esb post=69469 wrote:

El Corazon post=69468 wrote: Simple worm gears, yes. Globoid worm gears with variable gear ratios are a different story. But perhaps I am too much of a perfectionist here.


 

Now you've got me curious.  I have no idea what those are and assumed a simple worm gear would work in this case.  It sounds like I've got some reading to do.

Wow... those are really cool.  I'm with you.  Nothing less will do now that I know/understand what they are.  I did find this on thingiverse, though I have no idea how good / applicable it is here:

www.thingiverse.com/thing:2776688

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El Corazon post=69468 wrote: Simple worm gears, yes. Globoid worm gears with variable gear ratios are a different story. But perhaps I am too much of a perfectionist here.

 

Now you've got me curious.  I have no idea what those are and assumed a simple worm gear would work in this case.  It sounds like I've got some reading to do.

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I haven't looked yet, but I bet there are decent gear/worm gear generators available for OpenSCAD that could be imported into your Blender project.  I've done that for regular gears in other projects.

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Thanks for the link.  It looks like I was on the right track with this eBay listing I found ;)

www.ebay.com/itm/DC-5V-Micro-10mm-Precis..._CLK%7Cclp%3A2334524

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Very nice!  What stepper did you use?  I ended up using a larger stepper (NEMA-17) with a belt/loop under tension.  I really like the smaller stepper and worm gear arrangement you used.  And for this purpose, a larger gear ratio seems better since it enables finer control and decreases the required torque to move the focuser.

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Everything has been working well over a few nights of imaging with one exception. I had an (apparently) unrelated issue where I had Kstars crash on me a couple of times. Once that happens while the focuser is not at zero, I have to manually move focus back to the zero position before starting indi / Ekos again. If I don't, the focuser is at the previous focus position (say 78) but the driver now thinks its at zero and there's no way to move past the zero point. Does anybody know of any way around this? I'm not sure there is a good solution. The best I can see would be to always save the focus position and assume it hasn't moved (while also moving to zero on a clean shutdown). Support for going below zero would also help manually get out of this situation if there was then a "set as zero" option to go with it.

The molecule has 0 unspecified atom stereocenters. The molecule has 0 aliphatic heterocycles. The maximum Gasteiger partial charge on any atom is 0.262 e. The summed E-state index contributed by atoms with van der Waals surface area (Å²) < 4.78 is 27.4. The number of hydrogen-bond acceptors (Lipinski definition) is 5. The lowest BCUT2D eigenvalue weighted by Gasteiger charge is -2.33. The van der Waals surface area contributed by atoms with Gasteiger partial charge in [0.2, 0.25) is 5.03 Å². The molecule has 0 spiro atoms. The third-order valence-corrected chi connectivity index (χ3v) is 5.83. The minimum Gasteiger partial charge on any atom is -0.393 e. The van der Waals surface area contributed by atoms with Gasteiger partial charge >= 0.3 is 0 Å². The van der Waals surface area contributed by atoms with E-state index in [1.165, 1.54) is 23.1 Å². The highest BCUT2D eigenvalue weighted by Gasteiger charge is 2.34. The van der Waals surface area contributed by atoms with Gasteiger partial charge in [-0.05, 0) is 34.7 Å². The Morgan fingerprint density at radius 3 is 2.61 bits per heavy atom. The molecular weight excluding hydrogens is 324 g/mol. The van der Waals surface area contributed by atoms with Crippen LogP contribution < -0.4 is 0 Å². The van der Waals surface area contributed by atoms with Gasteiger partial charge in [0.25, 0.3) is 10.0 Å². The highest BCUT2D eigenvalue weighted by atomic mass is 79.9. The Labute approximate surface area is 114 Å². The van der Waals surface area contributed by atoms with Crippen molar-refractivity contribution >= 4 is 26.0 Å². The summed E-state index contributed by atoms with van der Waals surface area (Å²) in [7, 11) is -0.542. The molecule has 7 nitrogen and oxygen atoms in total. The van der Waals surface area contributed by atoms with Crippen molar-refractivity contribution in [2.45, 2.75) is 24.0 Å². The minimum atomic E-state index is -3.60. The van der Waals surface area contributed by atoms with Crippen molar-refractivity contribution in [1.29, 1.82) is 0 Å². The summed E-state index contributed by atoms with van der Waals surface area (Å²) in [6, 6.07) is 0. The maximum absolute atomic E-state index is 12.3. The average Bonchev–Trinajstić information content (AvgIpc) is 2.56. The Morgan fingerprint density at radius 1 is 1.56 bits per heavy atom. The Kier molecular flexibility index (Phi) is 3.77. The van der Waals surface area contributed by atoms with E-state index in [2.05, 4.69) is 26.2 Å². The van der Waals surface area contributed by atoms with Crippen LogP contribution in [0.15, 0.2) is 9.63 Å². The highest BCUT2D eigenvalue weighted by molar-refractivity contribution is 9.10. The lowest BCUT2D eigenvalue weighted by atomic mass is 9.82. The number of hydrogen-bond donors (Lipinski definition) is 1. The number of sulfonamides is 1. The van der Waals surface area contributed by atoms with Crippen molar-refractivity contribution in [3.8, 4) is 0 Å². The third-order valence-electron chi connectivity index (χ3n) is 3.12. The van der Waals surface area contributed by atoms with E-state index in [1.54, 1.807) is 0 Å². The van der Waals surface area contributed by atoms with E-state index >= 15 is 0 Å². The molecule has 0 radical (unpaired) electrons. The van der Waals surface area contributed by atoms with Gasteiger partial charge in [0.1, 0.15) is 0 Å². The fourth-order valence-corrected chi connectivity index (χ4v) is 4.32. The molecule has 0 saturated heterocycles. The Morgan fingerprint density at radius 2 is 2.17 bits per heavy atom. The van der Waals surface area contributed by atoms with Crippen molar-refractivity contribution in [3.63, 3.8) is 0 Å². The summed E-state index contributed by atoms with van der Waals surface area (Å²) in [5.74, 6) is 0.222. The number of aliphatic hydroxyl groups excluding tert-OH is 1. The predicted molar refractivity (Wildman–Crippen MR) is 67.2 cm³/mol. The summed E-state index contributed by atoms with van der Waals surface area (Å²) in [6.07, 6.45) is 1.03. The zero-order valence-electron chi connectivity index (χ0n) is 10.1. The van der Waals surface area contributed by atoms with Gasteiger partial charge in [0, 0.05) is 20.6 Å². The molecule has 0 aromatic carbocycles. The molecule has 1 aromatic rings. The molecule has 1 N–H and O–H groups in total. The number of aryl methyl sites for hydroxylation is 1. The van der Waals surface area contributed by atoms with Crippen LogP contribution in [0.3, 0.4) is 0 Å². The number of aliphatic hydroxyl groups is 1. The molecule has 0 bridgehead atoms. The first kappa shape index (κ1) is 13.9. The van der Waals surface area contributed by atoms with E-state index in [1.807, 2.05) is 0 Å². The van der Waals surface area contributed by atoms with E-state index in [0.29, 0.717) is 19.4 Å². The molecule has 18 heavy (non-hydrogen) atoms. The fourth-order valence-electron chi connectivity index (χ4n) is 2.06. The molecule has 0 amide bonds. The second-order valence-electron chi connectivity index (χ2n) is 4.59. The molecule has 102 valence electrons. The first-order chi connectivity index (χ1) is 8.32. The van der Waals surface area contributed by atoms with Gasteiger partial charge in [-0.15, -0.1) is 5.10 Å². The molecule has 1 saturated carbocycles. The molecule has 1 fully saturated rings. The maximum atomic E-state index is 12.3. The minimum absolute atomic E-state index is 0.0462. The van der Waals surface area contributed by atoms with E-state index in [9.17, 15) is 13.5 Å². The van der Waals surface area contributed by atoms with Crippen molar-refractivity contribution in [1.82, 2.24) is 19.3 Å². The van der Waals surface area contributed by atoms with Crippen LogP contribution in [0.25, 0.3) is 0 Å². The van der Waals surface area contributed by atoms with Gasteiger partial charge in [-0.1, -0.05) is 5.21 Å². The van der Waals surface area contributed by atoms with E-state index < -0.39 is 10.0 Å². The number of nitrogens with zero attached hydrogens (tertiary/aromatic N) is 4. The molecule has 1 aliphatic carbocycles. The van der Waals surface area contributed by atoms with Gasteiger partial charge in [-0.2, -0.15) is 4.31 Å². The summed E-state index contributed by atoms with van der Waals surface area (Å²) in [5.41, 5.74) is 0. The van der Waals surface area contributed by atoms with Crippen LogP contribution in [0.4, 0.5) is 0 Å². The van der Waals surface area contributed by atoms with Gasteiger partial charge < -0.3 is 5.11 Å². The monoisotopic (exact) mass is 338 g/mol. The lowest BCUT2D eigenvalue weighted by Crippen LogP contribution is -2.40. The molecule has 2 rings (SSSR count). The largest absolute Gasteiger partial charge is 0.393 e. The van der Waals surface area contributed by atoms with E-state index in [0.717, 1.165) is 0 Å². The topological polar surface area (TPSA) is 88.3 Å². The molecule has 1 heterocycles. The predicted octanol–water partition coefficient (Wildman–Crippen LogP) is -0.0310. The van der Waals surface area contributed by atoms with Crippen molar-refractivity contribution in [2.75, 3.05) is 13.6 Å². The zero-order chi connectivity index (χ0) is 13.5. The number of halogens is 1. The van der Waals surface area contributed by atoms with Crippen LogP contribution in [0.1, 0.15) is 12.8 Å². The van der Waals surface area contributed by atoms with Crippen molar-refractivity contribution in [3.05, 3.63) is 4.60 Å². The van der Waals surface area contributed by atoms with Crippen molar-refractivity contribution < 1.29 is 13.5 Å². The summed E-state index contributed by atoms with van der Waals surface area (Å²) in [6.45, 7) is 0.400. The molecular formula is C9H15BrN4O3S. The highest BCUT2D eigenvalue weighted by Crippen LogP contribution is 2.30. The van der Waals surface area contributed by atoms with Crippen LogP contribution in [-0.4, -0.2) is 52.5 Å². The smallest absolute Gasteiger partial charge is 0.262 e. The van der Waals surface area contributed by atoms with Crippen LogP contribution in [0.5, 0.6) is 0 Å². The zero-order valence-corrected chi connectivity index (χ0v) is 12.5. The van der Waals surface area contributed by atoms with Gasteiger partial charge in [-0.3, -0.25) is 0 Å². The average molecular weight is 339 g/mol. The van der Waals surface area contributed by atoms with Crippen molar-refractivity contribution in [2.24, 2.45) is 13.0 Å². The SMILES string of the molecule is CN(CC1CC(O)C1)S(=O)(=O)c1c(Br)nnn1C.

I was hoping the stepper driver hardware might have support for stall detection so we could use something like 3d printers use for senseless homing, but it doesn't look like it does. I suppose another option would be an actual end stop / zero switch, but that would be a good bit of extra work / hardware.

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Eric Brown created a new topic ' Scheduler question' in the forum. 2 years ago

Is it possible to have the scheduler configured to interrupt a sequence when a higher priority sequence becomes runnable? For example, if my primary target isn't visible until a certain time / elevation, I typically want to image something else before then, but as soon as possible I want to start on the primary target. If I set the primary sequence to a priority of 20 and the filler sequence as a priority of 10, the scheduler shows that it will run the filler sequence to completion before starting the higher priority sequence. I have to decrease the number of images to get the primary job to start as soon as it meets the criteria to start (at least I have to do this according to the sequence info in the list for start times).

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Eric Brown created a new topic ' Polar Alignment question' in the forum. 2 years ago

Is there any way to control the slew speed used by the polar alignment process between images? It seems to want to use the "Find" speed for me which is set to quite slow in my mount. Regular gotos use the max speed, and it seems like the PA process should use the same. This seems to be new behavior, though its possible a firmware update to my mount has changed the default Find speed.

And is it possible to control what the mount does after the PA is finished? It seems to want to try to park the scope when done. But typically I'll want to run the process multiple times as I get the alignment dialed in. Ideally it would return to the starting position.

On a related note, is there any predictable way to automatically slew the mount to what it thinks is due north with the RA axis straight up? That's the position that I want to start my polar alignments from as there are obstructions that prevent it from working if I start too far from that.

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Its not needed, but it might provide some additional resolution, though it remains to be seen whether the mechanics of the RedCat or my seeing conditions lend themselves to improvement.